The share price of Safaricom hit a new record high this week to trade at Sh35 as positive sentiment following the lifting of free M-Pesa transactions and expectations of successful entry into Ethiopian market came to bear.
Yesterday, Safaricom had two million shares valued at Sh73 million transacted at between Sh34.60 and Sh35.05 which represented 55.93 per cent of the day’s traded value.
This helped lift the company’s market valuation to Sh1.4 trillion — an amount close to Kenya Revenue Authority’s total collection last year – which pushed the telco’s market cap at the Nairobi Securities Exchange (NSE) to a whopping 61 per cent of the entire market valuation.
The increased demand in Safaricom’s stock has lifted the entire NSE to a market capitalisation of Sh2.4 trillion, which is way above the pre-Covid era.
It comes on the back of the telco’s shares having surged by seven per cent since mid-December, as the Central Bank of Kenya (CBK) continued to activate emergency waivers for mobile money transactions, which expired on December 31.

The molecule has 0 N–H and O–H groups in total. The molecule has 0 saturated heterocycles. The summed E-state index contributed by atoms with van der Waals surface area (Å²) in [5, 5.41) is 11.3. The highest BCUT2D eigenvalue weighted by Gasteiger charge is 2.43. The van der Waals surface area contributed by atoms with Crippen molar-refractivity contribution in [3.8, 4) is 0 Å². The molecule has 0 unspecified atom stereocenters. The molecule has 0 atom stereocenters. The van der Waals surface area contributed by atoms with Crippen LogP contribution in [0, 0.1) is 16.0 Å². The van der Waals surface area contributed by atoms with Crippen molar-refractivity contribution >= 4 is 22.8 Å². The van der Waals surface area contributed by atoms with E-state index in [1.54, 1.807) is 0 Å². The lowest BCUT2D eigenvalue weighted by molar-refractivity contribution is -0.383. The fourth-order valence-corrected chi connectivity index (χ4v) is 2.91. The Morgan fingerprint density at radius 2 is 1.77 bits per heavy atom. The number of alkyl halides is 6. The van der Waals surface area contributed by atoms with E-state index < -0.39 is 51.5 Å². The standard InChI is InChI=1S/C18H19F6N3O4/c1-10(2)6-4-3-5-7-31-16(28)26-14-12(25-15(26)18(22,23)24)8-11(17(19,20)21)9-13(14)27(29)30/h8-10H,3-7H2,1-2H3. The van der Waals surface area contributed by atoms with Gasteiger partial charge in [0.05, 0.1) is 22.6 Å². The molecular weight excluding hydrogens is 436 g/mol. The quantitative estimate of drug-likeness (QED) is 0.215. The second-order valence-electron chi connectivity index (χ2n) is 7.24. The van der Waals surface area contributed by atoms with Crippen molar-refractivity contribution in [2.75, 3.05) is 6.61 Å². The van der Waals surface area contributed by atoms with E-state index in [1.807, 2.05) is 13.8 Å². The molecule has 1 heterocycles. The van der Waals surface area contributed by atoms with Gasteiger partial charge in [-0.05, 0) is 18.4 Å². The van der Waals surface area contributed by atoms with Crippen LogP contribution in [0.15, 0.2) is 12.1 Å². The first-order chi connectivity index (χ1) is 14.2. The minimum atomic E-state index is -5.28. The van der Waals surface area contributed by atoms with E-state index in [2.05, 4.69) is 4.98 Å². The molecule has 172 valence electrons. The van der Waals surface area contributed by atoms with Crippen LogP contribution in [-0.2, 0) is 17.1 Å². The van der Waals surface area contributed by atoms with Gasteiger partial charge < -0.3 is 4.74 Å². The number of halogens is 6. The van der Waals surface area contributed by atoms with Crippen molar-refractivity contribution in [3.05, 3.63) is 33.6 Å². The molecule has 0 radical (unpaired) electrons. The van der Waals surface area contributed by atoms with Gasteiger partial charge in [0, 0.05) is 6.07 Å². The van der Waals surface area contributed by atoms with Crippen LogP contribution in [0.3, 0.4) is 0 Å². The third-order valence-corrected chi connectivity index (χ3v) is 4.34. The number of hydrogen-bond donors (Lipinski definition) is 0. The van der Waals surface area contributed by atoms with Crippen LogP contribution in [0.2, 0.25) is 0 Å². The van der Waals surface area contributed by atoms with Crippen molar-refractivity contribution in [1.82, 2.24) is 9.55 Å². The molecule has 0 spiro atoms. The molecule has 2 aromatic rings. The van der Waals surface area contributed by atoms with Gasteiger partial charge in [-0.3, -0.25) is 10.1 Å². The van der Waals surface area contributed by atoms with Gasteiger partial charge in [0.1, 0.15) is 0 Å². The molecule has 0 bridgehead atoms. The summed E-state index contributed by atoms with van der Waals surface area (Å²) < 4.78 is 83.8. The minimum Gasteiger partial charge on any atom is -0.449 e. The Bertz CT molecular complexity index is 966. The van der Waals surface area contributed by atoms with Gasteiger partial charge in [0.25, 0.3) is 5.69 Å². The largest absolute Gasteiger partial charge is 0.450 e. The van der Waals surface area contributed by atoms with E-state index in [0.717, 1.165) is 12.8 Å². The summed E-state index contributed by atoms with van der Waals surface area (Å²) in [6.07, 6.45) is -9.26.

The waivers were part of the government grand plans to cushion Kenyans from pandemic shocks when the first case of Covid-19 was registered in Kenya in March.
The relief was to encourage the use of digital money over cash transactions in response to the virus attack.
Safaricom said it was losing an average of Sh1.8 billion a month in June, thanks to the free transactions for consumers sending up to Sh1,000.
It is estimated that this move cost the telco Sh16.2 billion in revenues by the end of last year.
Fibre connections grew rapidly during the pandemic making the company market leader for home internet.
Kestrel Capital researchers say demand is coming from foreign investors keen to gain on anticipation gain if the tleco purchases a license as Ethiopia opens its telecoms sector.
“The money transfer advantage could see Safaricom gain entry especially if their fundraising initiatives go through,” said the researcher although the company’s research team is not allowed to speak to media.
This increased demand in Safaricom’s stock has lifted the entire NSE to a market capitalisation of Sh2.4 trillion, which is way above the pre-Covid era.
The company’s share was trading at Sh5 a piece at the beginning of 2013, meaning that the firm was then valued at Sh200 billion at the time.